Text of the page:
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Brooklyn subway shooting victim sues gun maker Glock

Ilene Steur was about halfway through her morning commute to her real estate job when smoke suddenly began to fill her subway car, a man seated next to it began firing shots, and she was hit by a bullet in the buttocks.

She was seriously injured in the April 12 attack, one of 30 people injured in the N train shooting that rocked New York City and was the worst crime in the city’s transit system. for decades.

On Tuesday, Ms. Steur, 49, filed a federal lawsuit in Brooklyn, arguing that the maker of the firearm used in the attack should be held responsible for the chaos that unfolded in the Sunset Park neighborhood.

The lawsuit accuses Glock, one of the nation’s largest firearms manufacturers, of improperly marketing its firearms by emphasizing their large capacity, easy concealment and other features that “attract buyers with criminal intent”. The company, which is headquartered in Austria, also failed to “adopt the most basic policies and practices” to keep firearms from falling into the wrong hands, according to the lawsuit.

“Gun manufacturers don’t live in a bubble,” said Mark D. Shirian, one of Ms Steur’s lawyers. “They are aware that their marketing strategies empower malicious buyers and endanger the lives of innocent people. This lawsuit aims to hold the firearms industry accountable.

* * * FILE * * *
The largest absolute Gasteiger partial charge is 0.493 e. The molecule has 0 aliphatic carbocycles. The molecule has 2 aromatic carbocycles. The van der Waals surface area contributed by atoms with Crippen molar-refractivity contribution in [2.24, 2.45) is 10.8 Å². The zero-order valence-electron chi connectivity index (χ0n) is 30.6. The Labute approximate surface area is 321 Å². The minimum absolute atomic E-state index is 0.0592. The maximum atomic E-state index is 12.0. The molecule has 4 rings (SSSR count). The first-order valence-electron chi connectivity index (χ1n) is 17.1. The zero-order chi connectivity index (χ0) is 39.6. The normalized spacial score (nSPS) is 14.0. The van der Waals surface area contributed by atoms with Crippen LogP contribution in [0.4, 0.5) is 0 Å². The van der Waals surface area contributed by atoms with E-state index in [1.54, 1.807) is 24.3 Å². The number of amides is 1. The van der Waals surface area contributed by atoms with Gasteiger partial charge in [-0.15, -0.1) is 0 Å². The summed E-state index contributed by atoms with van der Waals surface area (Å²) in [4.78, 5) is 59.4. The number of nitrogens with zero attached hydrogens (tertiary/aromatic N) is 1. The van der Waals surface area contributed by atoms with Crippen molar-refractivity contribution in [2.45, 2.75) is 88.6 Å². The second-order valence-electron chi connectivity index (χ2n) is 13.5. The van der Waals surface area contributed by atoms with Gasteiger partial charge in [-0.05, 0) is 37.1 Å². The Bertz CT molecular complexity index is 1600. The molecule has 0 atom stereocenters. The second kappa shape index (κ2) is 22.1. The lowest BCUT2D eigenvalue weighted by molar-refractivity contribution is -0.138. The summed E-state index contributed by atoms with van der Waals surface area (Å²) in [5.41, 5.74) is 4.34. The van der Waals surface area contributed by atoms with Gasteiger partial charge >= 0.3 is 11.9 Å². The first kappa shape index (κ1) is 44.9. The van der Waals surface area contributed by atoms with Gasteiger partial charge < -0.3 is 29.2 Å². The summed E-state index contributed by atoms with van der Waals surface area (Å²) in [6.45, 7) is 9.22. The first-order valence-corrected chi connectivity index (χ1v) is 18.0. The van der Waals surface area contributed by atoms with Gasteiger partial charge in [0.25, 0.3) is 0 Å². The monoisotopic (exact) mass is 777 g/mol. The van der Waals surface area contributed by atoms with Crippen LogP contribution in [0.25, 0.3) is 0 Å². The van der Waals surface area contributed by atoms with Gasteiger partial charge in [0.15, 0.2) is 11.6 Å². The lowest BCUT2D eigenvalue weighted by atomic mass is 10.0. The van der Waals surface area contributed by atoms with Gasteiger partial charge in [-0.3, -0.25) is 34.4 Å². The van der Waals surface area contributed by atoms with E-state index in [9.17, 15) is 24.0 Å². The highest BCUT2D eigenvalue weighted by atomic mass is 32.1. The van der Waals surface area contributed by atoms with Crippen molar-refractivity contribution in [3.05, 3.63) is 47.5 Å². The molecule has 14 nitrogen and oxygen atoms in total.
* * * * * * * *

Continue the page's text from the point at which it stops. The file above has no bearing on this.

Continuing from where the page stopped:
The arms maker did not immediately respond to a request for comment on the case on Tuesday. But Glock executives have previously defended the company’s sales policies.

The lawsuit comes as the gun industry faces intense scrutiny from politicians and the public after high-profile mass shootings this month in Buffalo, where 10 people were killed in a supermarket, and in Uvalde, Texas, the site of the deadliest school massacre since the Sandy Hook murders in 2012.

In New York, Governor Kathy Hochul has sought to strengthen the state’s relatively strict gun laws, calling on lawmakers to raise the minimum age to purchase AR-15-type weapons from 18 to 21. -a law last year allowing civil suits against gun manufacturers and dealers for improper marketing or sales.

Tuesday’s filing was filed under those provisions, which classified poor business practices as a nuisance threatening public safety. The legal argument seeks to circumvent a 2005 federal measure that provides gun companies with broad immunity from lawsuits by victims and their loved ones.

New York’s legislation was vigorously opposed by the firearms industry. Companies and organizations such as Glock, Smith & Wesson and the National Shooting Sports Foundation argued in a lawsuit in December that the new law was unconstitutional and too vague.

A federal district judge in Albany dismissed their case last week, writing that “State law establishing liability for the improper sale or marketing of firearms is no obstacle to the goal of Congress” of the 2005 law.